of his peacekeeping came shortly after he and his wife moved to
Johnson tried to make what amounted to a citizen’s arrest of a man
he believed to be a fugitive from the law.
“I chased him in my car until I couldn’t go any farther,” he recalled.
“He got off his horse and started running, and I let him go. He
went to the sheriff in Alpine
and said he wanted to file charges on me for shooting at him.”
The sheriff, a deputy and two Texas Rangers showed up at the trading
post the next day. Guided to the scene of the confrontation, the
lawmen couldn’t find any empty shell casings.
Johnson was not around at the time, but went to the sheriff’s office
as soon as he heard the lawmen had been looking into the incident.
As the trading post proprietor explained that he had only chased
the man, not shot at him three times as he had claimed, a Ranger
who knew him spoke up in his behalf.
“Elmo, I told ‘em it was a damn lie,” he said. “You wouldn’t have
shot but once, anyway.”
Nothing further came of the matter.
in Fannin County
in 1889, Johnson and his family moved to Dallas
when he was 14. After he got out of school, he worked for Dunn and
Bradstreet for a time before deciding in 1910 to settle on two sections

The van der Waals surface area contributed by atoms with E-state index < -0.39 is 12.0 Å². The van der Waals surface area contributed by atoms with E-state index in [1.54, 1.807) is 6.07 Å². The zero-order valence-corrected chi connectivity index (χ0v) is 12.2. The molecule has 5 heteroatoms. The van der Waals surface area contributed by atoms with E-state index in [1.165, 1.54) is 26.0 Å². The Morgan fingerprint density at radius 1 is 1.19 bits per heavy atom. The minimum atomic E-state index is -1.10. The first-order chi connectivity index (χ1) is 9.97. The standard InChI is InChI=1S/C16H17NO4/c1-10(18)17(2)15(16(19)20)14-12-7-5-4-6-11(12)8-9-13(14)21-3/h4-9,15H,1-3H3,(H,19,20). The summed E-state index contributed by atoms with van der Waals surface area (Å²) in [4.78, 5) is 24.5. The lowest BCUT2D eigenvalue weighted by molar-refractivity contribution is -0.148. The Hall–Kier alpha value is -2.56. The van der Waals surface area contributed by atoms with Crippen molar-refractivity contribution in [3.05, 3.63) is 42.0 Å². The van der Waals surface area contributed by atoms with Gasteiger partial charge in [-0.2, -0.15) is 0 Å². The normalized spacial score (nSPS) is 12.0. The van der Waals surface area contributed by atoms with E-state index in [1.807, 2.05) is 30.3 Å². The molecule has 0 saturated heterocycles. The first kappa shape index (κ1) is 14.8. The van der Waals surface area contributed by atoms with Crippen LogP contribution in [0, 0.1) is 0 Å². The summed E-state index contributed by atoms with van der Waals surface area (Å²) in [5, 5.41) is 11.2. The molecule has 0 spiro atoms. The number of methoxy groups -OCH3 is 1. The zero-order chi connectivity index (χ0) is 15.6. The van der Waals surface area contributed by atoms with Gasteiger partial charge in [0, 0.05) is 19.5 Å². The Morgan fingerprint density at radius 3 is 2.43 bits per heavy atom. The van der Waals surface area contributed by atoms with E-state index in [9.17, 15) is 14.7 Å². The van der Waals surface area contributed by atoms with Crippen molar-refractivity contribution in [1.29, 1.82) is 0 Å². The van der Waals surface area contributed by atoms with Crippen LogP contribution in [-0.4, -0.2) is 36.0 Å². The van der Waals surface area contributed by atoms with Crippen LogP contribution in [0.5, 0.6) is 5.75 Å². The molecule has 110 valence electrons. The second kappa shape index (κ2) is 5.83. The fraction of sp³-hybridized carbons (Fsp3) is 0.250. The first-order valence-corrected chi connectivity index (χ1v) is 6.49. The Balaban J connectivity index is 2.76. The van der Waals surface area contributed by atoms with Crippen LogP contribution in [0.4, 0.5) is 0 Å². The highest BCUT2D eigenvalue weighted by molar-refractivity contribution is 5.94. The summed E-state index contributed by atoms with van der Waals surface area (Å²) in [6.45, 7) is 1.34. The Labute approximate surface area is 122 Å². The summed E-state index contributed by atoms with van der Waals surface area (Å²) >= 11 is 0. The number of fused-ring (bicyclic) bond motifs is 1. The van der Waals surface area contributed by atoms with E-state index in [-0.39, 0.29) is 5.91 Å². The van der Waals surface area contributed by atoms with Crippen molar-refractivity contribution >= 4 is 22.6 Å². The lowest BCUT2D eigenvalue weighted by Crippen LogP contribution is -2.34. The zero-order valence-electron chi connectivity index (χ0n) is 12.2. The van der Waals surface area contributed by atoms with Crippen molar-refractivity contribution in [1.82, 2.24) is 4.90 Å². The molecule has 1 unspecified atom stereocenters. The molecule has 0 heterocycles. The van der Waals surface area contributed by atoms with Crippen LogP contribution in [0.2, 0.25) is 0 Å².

of family land in Sutton
In 1918 he got drafted,
but by the time he reported for processing in San
Antonio, the Armistice had been signed. Having sold his West
Texas land, he decided to stay in the Alamo City and go into
the house building business.
He built several blocks of homes, but didn’t think he was making
enough money and sold out. That’s when he and his wife, Ada, decided
to come to the Big
They bought a ranch and built their trading post on the Texas side
of the Rio Grande, 16 miles downstream from Castolon.
All went well for three years, but on April 11, 1929, 30 Mexican
bandits struck the ranch, driving off all of Johnson’s livestock.
The Army dispatched a troop of cavalry to guard the trading post
and patrol the river from there, but airplanes could travel a lot
faster than horses.
“I talked the Air Corps into putting in a landing strip at my ranch
near the trading post,” he said. “Back in those days there was no
night flying, and my place was a good location for a stop-over.”
The Army also put in a radio station at the ranch and Johnson became
an unpaid operative for Army intelligence, G-2. He used the radio,
which had one soldier assigned as its operator, to report suspicious
activity along his part of the river.
The air field was shut down in 1943, the National
Park opened a year later, and a year after that, the Johnson’s
said goodbye to the Big
Bend and moved to Sonora.
© Mike Cox
"Texas Tales" March
12, 2009 column